Lichen sclerosus vulvae (LLS) is a dermatological condition that has intrigued scientists and physicians, and one of the aspects that has aroused interest is its possible connection to genetics. Surely, if your mother has been diagnosed with Lichen Sclerosus Vulvae and you begin to have discomfort, you may wonder, can I inherit Lichen Sclerosus Vulvae?


In this blog, we will dive into the relationship between Lichen Sclerosus and genetics, exploring studies, findings and what is known so far.

The Nature of Vulvar Lichen Sclerosus

SIL is a chronic skin disease affecting the external genital area of women. Symptoms include intense itching, redness, thinning of the skin and discomfort during sexual intercourse. Although it has been established that the exact trigger of LEV is unknown, the cause is currently thought to be multifactorial.

We will review some of the factors that may contribute to its occurrence:

Genetic Studies and Findings

Although no specific genetic marker for LEV has been identified, some studies suggest a genetic predisposition. Research has shown that 12% of women with LEV had a first-degree relative affected.

These findings support the idea that genetic factors may contribute to LEV susceptibility.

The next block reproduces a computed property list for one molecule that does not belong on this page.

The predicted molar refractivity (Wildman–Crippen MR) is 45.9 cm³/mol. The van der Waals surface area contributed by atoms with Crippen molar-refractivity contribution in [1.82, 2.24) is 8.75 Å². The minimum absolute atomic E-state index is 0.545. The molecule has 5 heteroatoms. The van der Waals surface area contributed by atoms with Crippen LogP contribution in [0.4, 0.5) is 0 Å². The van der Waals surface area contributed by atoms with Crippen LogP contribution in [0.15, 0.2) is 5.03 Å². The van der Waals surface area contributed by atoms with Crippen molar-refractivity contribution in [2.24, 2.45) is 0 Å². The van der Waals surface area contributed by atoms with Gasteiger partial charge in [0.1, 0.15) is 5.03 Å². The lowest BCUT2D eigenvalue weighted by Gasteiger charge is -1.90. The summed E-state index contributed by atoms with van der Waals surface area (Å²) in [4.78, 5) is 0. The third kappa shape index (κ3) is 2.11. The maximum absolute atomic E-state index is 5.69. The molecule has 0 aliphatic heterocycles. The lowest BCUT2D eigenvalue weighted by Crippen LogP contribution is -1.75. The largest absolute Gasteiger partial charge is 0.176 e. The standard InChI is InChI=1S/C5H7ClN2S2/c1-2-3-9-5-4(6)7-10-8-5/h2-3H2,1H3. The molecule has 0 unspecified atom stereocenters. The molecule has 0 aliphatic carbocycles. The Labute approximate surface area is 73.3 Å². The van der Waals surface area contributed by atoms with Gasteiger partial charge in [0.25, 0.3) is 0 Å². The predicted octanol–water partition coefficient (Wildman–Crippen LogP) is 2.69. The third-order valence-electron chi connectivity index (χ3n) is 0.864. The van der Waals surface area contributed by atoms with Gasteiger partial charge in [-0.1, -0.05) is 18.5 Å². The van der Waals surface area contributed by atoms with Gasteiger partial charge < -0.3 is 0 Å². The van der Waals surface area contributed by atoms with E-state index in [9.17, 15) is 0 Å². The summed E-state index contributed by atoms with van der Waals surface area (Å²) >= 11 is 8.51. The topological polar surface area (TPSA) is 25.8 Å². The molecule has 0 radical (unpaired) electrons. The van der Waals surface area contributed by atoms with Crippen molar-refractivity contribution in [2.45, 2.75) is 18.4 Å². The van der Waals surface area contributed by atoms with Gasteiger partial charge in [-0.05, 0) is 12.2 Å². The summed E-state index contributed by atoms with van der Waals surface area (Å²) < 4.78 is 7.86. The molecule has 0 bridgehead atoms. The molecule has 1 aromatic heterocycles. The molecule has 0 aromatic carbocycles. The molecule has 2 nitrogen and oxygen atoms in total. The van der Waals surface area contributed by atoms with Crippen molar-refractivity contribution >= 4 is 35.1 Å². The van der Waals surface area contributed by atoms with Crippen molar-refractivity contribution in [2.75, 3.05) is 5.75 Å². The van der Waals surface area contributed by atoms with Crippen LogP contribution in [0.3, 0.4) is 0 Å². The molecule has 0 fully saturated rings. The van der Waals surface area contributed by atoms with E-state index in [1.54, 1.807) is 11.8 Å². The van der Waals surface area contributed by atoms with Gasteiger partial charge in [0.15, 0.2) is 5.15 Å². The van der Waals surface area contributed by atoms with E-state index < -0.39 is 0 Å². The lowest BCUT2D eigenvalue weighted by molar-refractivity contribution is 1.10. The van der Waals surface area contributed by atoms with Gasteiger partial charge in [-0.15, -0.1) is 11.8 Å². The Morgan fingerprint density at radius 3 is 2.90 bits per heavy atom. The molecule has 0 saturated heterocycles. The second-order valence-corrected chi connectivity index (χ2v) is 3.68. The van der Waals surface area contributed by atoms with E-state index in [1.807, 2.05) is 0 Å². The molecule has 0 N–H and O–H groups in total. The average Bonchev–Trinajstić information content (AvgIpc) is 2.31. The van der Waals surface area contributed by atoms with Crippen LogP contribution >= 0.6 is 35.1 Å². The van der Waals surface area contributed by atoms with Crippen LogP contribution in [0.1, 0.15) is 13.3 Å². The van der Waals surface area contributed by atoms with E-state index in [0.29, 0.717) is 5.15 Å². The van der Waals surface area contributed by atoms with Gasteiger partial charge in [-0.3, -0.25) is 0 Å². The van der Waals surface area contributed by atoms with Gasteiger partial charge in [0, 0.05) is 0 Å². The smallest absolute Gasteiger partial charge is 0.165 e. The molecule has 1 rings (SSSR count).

From the
Nixarian Foundation
we continue researching Lichen Sclerosus and discovering advances to give a better quality of life to women suffering from this disease.

The Influence of genes on the immune response

LEV has been observed to have autoimmune features, suggesting that the immune system may play a role in its development. Genetics may be linked to how the immune system responds to triggers, which could explain why some people develop LEV while others do not, even when exposed to similar conditions.

In addition, up to one third of women with lichen also suffer from some autoimmune disease: Hashimoto’s thyroiditis, vitiligo, pernicious anemia, alopecia areata, among others.

Environmental and Genetic Factors: A Complex Relationship

It is important to note that genetics is not the only determining factor in the development of LEV. The interaction between genetic and environmental factors may play a crucial role.

Exposure to irritants, hormonal imbalances and other external influences may also contribute to the manifestation of LEV.

Implications of genetics for prevention and treatment.

The relationship between lichen sclerosus vulvae and genetics is an evolving field. While genetic predisposition may increase risk, interaction with environmental factors and immune response also play a significant role.

As research progresses, it is hoped that a more complete understanding of LEV genetics will be achieved. The future diagnosis of this condition involves the identification of genes or proteins that serve as biomarkers for LEV, thus accelerating the diagnostic process to prevent complications.

If you want to know more about Vulvar Lichen Sclerosus and its current treatments, don’t miss this article.